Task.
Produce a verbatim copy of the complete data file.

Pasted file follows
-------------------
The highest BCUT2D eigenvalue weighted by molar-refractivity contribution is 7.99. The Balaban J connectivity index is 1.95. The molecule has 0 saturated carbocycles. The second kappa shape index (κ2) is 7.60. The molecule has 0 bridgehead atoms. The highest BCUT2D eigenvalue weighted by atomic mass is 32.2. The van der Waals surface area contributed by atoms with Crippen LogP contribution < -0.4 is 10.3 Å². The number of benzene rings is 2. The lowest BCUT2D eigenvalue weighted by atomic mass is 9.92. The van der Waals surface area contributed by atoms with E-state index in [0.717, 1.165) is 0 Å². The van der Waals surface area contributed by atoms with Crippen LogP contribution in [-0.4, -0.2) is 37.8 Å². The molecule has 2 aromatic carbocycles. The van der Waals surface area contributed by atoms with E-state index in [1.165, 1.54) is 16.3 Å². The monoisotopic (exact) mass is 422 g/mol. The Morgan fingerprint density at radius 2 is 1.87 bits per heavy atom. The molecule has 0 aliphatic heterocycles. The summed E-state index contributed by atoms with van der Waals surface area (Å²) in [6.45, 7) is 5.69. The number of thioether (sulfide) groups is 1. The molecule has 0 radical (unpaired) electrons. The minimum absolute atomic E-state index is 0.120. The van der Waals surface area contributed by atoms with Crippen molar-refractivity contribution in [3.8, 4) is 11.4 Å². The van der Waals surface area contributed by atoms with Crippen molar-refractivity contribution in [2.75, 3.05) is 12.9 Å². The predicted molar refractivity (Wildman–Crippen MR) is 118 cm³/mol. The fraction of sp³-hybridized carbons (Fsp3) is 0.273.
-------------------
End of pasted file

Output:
The highest BCUT2D eigenvalue weighted by molar-refractivity contribution is 7.99. The Balaban J connectivity index is 1.95. The molecule has 0 saturated carbocycles. The second kappa shape index (κ2) is 7.60. The molecule has 0 bridgehead atoms. The highest BCUT2D eigenvalue weighted by atomic mass is 32.2. The van der Waals surface area contributed by atoms with Crippen LogP contribution < -0.4 is 10.3 Å². The number of benzene rings is 2. The lowest BCUT2D eigenvalue weighted by atomic mass is 9.92. The van der Waals surface area contributed by atoms with E-state index in [0.717, 1.165) is 0 Å². The van der Waals surface area contributed by atoms with Crippen LogP contribution in [-0.4, -0.2) is 37.8 Å². The molecule has 2 aromatic carbocycles. The van der Waals surface area contributed by atoms with E-state index in [1.165, 1.54) is 16.3 Å². The monoisotopic (exact) mass is 422 g/mol. The Morgan fingerprint density at radius 2 is 1.87 bits per heavy atom. The molecule has 0 aliphatic heterocycles. The summed E-state index contributed by atoms with van der Waals surface area (Å²) in [6.45, 7) is 5.69. The number of thioether (sulfide) groups is 1. The molecule has 0 radical (unpaired) electrons. The minimum absolute atomic E-state index is 0.120. The van der Waals surface area contributed by atoms with Crippen molar-refractivity contribution in [3.8, 4) is 11.4 Å². The van der Waals surface area contributed by atoms with Crippen molar-refractivity contribution in [2.75, 3.05) is 12.9 Å². The predicted molar refractivity (Wildman–Crippen MR) is 118 cm³/mol. The fraction of sp³-hybridized carbons (Fsp3) is 0.273.